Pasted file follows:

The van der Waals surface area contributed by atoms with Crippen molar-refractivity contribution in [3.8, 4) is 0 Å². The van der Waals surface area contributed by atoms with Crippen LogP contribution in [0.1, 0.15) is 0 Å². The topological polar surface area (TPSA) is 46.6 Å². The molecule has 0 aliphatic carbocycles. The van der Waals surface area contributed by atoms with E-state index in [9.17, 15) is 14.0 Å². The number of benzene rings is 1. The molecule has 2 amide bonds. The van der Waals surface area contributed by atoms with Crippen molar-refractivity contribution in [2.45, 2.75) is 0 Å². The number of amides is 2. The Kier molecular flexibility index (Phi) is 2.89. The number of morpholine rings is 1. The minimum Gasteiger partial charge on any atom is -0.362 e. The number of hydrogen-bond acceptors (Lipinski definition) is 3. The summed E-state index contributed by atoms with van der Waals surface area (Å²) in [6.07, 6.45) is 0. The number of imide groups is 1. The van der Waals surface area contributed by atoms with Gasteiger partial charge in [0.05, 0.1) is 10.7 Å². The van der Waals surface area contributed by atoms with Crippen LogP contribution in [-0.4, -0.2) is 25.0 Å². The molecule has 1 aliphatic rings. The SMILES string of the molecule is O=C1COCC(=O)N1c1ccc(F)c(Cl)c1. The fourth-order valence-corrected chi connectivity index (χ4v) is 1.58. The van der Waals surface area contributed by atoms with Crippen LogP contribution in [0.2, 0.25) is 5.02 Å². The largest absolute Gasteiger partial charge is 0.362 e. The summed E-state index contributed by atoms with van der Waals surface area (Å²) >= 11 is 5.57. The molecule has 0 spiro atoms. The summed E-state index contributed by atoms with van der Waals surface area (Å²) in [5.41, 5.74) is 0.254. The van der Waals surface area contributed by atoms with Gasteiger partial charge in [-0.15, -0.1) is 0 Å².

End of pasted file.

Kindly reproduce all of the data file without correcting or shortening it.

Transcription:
The van der Waals surface area contributed by atoms with Crippen molar-refractivity contribution in [3.8, 4) is 0 Å². The van der Waals surface area contributed by atoms with Crippen LogP contribution in [0.1, 0.15) is 0 Å². The topological polar surface area (TPSA) is 46.6 Å². The molecule has 0 aliphatic carbocycles. The van der Waals surface area contributed by atoms with E-state index in [9.17, 15) is 14.0 Å². The number of benzene rings is 1. The molecule has 2 amide bonds. The van der Waals surface area contributed by atoms with Crippen molar-refractivity contribution in [2.45, 2.75) is 0 Å². The number of amides is 2. The Kier molecular flexibility index (Phi) is 2.89. The number of morpholine rings is 1. The minimum Gasteiger partial charge on any atom is -0.362 e. The number of hydrogen-bond acceptors (Lipinski definition) is 3. The summed E-state index contributed by atoms with van der Waals surface area (Å²) in [6.07, 6.45) is 0. The number of imide groups is 1. The van der Waals surface area contributed by atoms with Gasteiger partial charge in [0.05, 0.1) is 10.7 Å². The van der Waals surface area contributed by atoms with Crippen LogP contribution in [-0.4, -0.2) is 25.0 Å². The molecule has 1 aliphatic rings. The SMILES string of the molecule is O=C1COCC(=O)N1c1ccc(F)c(Cl)c1. The fourth-order valence-corrected chi connectivity index (χ4v) is 1.58. The van der Waals surface area contributed by atoms with Crippen LogP contribution in [0.2, 0.25) is 5.02 Å². The largest absolute Gasteiger partial charge is 0.362 e. The summed E-state index contributed by atoms with van der Waals surface area (Å²) >= 11 is 5.57. The molecule has 0 spiro atoms. The summed E-state index contributed by atoms with van der Waals surface area (Å²) in [5.41, 5.74) is 0.254. The van der Waals surface area contributed by atoms with Gasteiger partial charge in [-0.15, -0.1) is 0 Å².